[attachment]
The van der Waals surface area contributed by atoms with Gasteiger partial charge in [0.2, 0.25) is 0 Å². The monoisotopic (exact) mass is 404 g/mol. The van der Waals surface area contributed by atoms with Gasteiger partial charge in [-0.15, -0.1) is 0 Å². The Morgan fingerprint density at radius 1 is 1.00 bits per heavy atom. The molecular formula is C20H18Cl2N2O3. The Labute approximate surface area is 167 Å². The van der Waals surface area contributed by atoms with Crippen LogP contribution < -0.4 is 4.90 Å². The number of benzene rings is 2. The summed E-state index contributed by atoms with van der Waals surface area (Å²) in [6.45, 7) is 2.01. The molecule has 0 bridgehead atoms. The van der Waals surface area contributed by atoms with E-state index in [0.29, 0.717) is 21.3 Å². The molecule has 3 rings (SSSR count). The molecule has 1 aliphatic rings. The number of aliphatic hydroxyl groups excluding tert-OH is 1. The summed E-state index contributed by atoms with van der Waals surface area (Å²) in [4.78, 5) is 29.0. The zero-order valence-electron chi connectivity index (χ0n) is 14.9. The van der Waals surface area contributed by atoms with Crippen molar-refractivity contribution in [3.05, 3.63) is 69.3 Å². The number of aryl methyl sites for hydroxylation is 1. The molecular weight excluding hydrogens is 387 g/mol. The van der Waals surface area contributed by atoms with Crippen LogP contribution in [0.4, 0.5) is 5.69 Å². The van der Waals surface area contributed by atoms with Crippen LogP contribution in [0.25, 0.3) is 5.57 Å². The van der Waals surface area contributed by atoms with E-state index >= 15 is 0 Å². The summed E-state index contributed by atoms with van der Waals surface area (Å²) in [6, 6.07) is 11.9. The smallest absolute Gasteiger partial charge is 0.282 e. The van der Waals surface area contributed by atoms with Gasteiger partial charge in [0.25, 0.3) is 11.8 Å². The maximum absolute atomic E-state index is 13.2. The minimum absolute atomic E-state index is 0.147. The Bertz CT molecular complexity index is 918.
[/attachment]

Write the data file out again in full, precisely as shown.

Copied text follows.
The van der Waals surface area contributed by atoms with Gasteiger partial charge in [0.2, 0.25) is 0 Å². The monoisotopic (exact) mass is 404 g/mol. The van der Waals surface area contributed by atoms with Gasteiger partial charge in [-0.15, -0.1) is 0 Å². The Morgan fingerprint density at radius 1 is 1.00 bits per heavy atom. The molecular formula is C20H18Cl2N2O3. The Labute approximate surface area is 167 Å². The van der Waals surface area contributed by atoms with Crippen LogP contribution < -0.4 is 4.90 Å². The number of benzene rings is 2. The summed E-state index contributed by atoms with van der Waals surface area (Å²) in [6.45, 7) is 2.01. The molecule has 0 bridgehead atoms. The van der Waals surface area contributed by atoms with E-state index in [0.29, 0.717) is 21.3 Å². The molecule has 3 rings (SSSR count). The molecule has 1 aliphatic rings. The number of aliphatic hydroxyl groups excluding tert-OH is 1. The summed E-state index contributed by atoms with van der Waals surface area (Å²) in [4.78, 5) is 29.0. The zero-order valence-electron chi connectivity index (χ0n) is 14.9. The van der Waals surface area contributed by atoms with Crippen molar-refractivity contribution in [3.05, 3.63) is 69.3 Å². The number of aryl methyl sites for hydroxylation is 1. The molecular weight excluding hydrogens is 387 g/mol. The van der Waals surface area contributed by atoms with Crippen LogP contribution in [0.4, 0.5) is 5.69 Å². The van der Waals surface area contributed by atoms with Crippen LogP contribution in [0.25, 0.3) is 5.57 Å². The van der Waals surface area contributed by atoms with E-state index >= 15 is 0 Å². The summed E-state index contributed by atoms with van der Waals surface area (Å²) in [6, 6.07) is 11.9. The smallest absolute Gasteiger partial charge is 0.282 e. The van der Waals surface area contributed by atoms with Gasteiger partial charge in [0.25, 0.3) is 11.8 Å². The maximum absolute atomic E-state index is 13.2. The minimum absolute atomic E-state index is 0.147. The Bertz CT molecular complexity index is 918.